The second contribution refers to the impacts on the supply chain. The aftermath of EWE goes beyond the direct impact and inevitably culminates in economic impacts locally and regionally. In higher-order effects, suppliers and buyers were affected by shortage, whereas distributors faced vulnerability of the logistic system. Additionally, the consumer market faced scarcity of goods and services and rise of prices. The intensification in supply chain complexity and outsourcing decisions do not always contemplate the analysis of vulnerability and exposure to climatic events (Khan & Sayem, 2013; Sodhi et al., 2012; Wagner & Bode, 2006).

From the business perspective, the challenge is to protect assets, infrastructure and operations from the increasing occurrence of EWE (IPCC, 2012) as well as from the cumulative effects of events, such as droughts. In general, industries based on long-term capital investment (e.g. energy), dependent on natural resources (e.g. mining and agriculture) and with extended supply chains (e.g. retail) are more susceptible to the impact of climate change (Wilbanks et al., 2007). Our results also evidence the vulnerability of sectors, such as agribusiness and tourism to EWE.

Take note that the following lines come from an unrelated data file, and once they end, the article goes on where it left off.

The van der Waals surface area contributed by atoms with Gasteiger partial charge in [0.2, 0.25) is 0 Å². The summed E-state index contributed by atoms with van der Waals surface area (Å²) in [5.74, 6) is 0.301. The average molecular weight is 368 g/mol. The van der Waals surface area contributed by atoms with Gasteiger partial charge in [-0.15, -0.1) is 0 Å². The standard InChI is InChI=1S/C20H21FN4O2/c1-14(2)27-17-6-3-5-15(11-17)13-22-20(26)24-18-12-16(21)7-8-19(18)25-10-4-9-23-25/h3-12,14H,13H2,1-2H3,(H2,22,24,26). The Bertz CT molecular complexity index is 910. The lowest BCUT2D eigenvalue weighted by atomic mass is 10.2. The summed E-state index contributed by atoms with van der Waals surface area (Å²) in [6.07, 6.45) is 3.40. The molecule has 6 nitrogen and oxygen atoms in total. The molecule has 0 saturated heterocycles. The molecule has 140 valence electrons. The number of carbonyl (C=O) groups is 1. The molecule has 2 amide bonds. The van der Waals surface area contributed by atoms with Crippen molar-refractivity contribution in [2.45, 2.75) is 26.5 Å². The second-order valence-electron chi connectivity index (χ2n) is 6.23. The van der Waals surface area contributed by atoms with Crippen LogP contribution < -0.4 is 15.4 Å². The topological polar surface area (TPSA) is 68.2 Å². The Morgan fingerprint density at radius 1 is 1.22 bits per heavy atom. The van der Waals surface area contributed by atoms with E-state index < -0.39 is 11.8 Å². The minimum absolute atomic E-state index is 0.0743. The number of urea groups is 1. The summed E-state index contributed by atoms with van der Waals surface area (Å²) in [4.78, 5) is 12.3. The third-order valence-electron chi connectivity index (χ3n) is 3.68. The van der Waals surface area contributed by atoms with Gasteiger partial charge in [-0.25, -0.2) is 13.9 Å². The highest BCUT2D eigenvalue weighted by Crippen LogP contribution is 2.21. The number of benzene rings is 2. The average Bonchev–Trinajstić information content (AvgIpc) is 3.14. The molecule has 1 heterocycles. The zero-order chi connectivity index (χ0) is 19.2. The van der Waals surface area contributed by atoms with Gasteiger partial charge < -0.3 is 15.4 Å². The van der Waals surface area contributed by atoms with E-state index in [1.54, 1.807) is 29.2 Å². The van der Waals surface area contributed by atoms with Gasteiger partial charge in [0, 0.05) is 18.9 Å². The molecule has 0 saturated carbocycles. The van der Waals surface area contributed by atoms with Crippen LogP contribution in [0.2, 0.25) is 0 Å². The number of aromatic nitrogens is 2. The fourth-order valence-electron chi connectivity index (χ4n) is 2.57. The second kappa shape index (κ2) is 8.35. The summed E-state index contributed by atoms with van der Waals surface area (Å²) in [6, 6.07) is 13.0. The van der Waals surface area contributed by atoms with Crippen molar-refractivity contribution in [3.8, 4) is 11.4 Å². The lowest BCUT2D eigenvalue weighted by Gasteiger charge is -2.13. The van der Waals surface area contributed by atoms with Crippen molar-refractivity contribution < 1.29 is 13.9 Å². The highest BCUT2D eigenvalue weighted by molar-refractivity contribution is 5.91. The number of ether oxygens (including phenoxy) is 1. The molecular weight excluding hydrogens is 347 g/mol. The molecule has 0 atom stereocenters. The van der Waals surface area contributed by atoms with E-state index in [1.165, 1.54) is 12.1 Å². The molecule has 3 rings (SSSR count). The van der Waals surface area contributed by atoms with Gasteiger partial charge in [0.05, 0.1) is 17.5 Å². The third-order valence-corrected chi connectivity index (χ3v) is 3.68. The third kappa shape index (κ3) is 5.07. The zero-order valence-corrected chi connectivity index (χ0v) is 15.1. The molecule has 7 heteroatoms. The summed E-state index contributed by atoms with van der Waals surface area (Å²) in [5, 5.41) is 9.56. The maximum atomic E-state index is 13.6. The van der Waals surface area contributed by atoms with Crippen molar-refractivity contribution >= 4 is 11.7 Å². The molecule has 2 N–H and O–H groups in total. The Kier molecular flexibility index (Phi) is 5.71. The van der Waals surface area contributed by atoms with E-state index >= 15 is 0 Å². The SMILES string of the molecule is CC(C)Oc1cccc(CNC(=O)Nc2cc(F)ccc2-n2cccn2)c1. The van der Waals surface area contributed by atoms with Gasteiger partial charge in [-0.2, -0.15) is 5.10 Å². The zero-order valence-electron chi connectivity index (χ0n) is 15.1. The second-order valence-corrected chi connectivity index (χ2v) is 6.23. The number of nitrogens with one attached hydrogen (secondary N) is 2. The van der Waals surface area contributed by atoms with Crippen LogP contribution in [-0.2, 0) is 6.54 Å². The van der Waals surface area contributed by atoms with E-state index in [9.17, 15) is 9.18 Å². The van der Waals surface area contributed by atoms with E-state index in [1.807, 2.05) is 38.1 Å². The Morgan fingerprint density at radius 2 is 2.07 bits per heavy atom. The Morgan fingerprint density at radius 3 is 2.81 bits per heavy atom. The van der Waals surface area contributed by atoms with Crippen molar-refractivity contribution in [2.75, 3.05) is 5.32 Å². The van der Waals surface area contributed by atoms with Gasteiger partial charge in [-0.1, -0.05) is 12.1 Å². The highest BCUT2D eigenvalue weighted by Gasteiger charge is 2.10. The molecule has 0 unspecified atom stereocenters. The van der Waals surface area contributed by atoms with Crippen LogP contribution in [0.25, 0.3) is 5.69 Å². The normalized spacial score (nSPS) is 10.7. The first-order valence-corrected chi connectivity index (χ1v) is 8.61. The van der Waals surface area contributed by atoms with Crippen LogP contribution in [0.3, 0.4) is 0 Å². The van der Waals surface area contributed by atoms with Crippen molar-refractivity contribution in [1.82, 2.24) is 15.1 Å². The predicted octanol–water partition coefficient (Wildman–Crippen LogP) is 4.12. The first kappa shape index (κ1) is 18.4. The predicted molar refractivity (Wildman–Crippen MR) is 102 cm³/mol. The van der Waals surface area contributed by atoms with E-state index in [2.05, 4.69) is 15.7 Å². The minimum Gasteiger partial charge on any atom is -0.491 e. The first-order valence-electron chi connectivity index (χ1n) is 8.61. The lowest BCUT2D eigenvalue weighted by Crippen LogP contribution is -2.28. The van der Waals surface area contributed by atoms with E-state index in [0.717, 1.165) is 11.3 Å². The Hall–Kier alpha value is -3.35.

The third contribution refers to the importance of data availability in the process of risk communication and awareness. The media coverage was not representative of the occurrence of the events in time and space. At the same time, official reports were discontinued and did not bring systematic information regarding the EWE and their impacts. The insufficient information does not contribute to the communication of climate risks. The dissemination of knowledge and awareness depends on the availability of data, and that is a clear deficiency of governmental sources (Kellens et al., 2013).

Our study also presents some limitations. In terms of data source, we trusted our analysis in the media documents provided by the major newspaper in terms of circulation in the country. In that sense, future studies may provide a comparative analysis of different media vehicles using programming for the data analysis. Future studies may also profit from the continuation of new reports released by the government, given that they are continued.